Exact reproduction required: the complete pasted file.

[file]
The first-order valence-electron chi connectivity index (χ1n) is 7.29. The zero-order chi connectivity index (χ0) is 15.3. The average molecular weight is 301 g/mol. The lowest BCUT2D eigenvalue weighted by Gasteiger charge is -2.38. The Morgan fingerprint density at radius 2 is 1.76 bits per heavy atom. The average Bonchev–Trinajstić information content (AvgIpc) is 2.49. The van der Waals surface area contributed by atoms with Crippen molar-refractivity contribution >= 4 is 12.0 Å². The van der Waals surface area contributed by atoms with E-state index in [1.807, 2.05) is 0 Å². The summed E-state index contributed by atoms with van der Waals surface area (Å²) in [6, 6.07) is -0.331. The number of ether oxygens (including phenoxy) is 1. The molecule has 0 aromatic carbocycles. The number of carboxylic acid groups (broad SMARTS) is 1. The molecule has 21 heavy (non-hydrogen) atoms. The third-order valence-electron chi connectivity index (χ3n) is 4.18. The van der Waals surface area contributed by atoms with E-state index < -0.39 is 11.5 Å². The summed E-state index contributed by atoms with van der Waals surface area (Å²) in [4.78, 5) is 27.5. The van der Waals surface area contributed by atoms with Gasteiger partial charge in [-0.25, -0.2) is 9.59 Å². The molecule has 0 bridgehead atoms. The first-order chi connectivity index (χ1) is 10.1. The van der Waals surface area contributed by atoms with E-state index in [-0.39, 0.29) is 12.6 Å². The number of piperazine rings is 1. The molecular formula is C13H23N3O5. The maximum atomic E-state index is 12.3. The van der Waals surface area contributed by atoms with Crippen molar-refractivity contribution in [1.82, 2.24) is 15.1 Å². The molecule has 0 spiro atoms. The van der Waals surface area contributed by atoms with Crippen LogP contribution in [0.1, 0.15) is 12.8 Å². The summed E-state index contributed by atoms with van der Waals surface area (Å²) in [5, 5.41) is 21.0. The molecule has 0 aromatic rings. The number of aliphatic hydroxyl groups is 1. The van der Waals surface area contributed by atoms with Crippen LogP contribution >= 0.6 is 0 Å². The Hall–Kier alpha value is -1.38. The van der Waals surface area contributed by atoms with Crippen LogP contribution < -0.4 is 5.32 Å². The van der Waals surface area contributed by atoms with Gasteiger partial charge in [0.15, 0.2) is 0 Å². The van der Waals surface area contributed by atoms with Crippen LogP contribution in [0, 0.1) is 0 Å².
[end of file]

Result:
The first-order valence-electron chi connectivity index (χ1n) is 7.29. The zero-order chi connectivity index (χ0) is 15.3. The average molecular weight is 301 g/mol. The lowest BCUT2D eigenvalue weighted by Gasteiger charge is -2.38. The Morgan fingerprint density at radius 2 is 1.76 bits per heavy atom. The average Bonchev–Trinajstić information content (AvgIpc) is 2.49. The van der Waals surface area contributed by atoms with Crippen molar-refractivity contribution >= 4 is 12.0 Å². The van der Waals surface area contributed by atoms with E-state index in [1.807, 2.05) is 0 Å². The summed E-state index contributed by atoms with van der Waals surface area (Å²) in [6, 6.07) is -0.331. The number of ether oxygens (including phenoxy) is 1. The molecule has 0 aromatic carbocycles. The number of carboxylic acid groups (broad SMARTS) is 1. The molecule has 21 heavy (non-hydrogen) atoms. The third-order valence-electron chi connectivity index (χ3n) is 4.18. The van der Waals surface area contributed by atoms with E-state index < -0.39 is 11.5 Å². The summed E-state index contributed by atoms with van der Waals surface area (Å²) in [4.78, 5) is 27.5. The van der Waals surface area contributed by atoms with Gasteiger partial charge in [-0.25, -0.2) is 9.59 Å². The molecule has 0 bridgehead atoms. The first-order chi connectivity index (χ1) is 10.1. The van der Waals surface area contributed by atoms with E-state index in [-0.39, 0.29) is 12.6 Å². The number of piperazine rings is 1. The molecular formula is C13H23N3O5. The maximum atomic E-state index is 12.3. The van der Waals surface area contributed by atoms with Crippen molar-refractivity contribution in [1.82, 2.24) is 15.1 Å². The molecule has 0 spiro atoms. The van der Waals surface area contributed by atoms with Crippen LogP contribution in [0.1, 0.15) is 12.8 Å². The summed E-state index contributed by atoms with van der Waals surface area (Å²) in [5, 5.41) is 21.0. The molecule has 0 aromatic rings. The number of aliphatic hydroxyl groups is 1. The van der Waals surface area contributed by atoms with Crippen LogP contribution >= 0.6 is 0 Å². The Hall–Kier alpha value is -1.38. The van der Waals surface area contributed by atoms with Crippen LogP contribution < -0.4 is 5.32 Å². The van der Waals surface area contributed by atoms with Gasteiger partial charge in [0.15, 0.2) is 0 Å². The van der Waals surface area contributed by atoms with Crippen LogP contribution in [0, 0.1) is 0 Å².